Embattled Cayman premier says fight for immigrants led to legal woes
Byron Buckley, Associate Editor
BELEAGUERED PREMIER of the Cayman Islands, William McKeeva Bush, says his attempt to improve the immigration status of Jamaicans caused a "bang up" between himself and the governor - Duncan Taylor - of the British territory.
Bush, who was arrested in his home country Tuesday on suspicion of theft, breach of trust, abuse of office and conflict of interest, has high praises for Jamaicans who have worked in Cayman over the years in a variety of occupations.
"Cayman never had an abundance of nurses, carpenters and other artisans. That's what Jamaica gave us - some of the best tile layers," Bush told The Gleaner this week while visiting the island as keynote speaker at the University College of the Caribbean's commencement ceremony. Jamaicans, he added, continue to make their contribution to Cayman's development as doctors, business people, teachers and officers of the court.
Bush said the fallout with his political detractors came because he had granted citizenship to "people whose human rights were being abused, and the vast majority of them were Jamaicans".
In 2005, the Cayman Island administration (now in Opposition) introduced visa requirements for Jamaicans to enter that country in response to advocacy by the local Chamber of Commerce following the increase of Jamaican nationals going to Cayman as a result of the economic boom there in the wake of Hurricane Ivan.
"They were hyped up because I had made people citizens," Bush remarked.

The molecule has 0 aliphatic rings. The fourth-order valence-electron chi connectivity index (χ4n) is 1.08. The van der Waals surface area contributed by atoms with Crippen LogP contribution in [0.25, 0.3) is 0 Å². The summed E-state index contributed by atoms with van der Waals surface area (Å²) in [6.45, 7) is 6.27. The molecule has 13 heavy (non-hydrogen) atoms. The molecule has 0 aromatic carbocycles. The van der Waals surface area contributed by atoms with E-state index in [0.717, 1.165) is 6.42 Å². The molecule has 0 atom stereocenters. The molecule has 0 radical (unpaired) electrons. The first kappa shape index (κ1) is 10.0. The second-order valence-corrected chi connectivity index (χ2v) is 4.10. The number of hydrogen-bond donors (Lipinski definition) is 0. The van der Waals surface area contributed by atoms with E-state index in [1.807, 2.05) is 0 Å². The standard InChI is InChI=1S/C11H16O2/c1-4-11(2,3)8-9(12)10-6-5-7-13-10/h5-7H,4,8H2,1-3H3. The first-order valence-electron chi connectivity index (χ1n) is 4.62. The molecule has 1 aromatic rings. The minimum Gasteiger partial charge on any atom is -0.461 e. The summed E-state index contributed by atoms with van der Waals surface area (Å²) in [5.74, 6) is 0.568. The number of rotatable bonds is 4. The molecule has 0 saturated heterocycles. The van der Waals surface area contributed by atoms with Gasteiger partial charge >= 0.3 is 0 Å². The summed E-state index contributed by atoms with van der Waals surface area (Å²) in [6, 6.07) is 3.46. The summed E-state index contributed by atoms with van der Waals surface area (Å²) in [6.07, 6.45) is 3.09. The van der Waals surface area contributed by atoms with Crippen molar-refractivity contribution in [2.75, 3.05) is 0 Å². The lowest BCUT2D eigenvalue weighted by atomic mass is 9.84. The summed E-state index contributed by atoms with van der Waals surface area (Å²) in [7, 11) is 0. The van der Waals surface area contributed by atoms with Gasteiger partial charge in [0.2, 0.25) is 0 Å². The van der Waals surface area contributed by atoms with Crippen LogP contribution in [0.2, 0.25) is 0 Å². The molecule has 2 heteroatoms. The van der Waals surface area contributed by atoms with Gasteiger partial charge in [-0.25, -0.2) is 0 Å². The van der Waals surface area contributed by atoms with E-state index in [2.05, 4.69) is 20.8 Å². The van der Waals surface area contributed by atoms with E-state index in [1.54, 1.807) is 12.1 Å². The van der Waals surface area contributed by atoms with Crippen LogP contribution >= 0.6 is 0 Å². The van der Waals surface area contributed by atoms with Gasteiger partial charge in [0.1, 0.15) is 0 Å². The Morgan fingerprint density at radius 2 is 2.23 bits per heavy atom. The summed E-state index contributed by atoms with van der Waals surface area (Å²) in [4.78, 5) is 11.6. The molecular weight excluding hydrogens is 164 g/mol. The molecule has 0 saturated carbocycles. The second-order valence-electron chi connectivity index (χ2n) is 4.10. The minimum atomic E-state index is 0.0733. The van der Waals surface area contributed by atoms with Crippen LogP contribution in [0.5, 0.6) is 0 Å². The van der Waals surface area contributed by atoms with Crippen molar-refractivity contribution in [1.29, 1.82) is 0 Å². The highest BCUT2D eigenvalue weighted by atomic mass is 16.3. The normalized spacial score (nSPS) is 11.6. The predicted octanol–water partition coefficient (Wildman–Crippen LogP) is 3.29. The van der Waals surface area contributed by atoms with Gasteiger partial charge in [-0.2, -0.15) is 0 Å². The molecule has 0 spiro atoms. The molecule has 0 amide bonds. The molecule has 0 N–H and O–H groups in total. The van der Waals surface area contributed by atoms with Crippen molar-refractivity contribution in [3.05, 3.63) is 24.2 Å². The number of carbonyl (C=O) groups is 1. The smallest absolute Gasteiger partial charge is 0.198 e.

On his party's return to office, Bush proposed to amend the visa requirements for Jamaicans making children under the age of 15 years, persons over the age of 70 years, or in possession of a valid Canadian, United Kingdom or United States visa exempt.
"But the governor refused it; that was one of the bang up he and I had," Bush related.
In a September 2011 statement Governor Duncan Taylor said:
"Having taken advice on the matter and acting in line with my discretion as set out in Section 33 (2) (b) of the Constitution, I reluctantly concluded that I could not agree to this proposal because I was concerned that the waiver would introduce risks to internal security, an area of special responsibility for me as governor."
"I know that the vast majority of Jamaicans are law-abiding citizens. This includes residents who make a positive contribution to our society and economy in the Cayman Islands; and short-term visitors, including business visitors, whose visits are welcome and trouble-free. There is, unfortunately, a small minority who have the potential to cause problems."
"The problem is that I am advised that there is a lively market in forged and counterfeit documentation in Jamaica, including in visas for the UK, the US and Canada ... ."
Bush said that currently the labour market is down in his country but when it rebounds, there will be the usual demand for skilled artisans from Jamaica.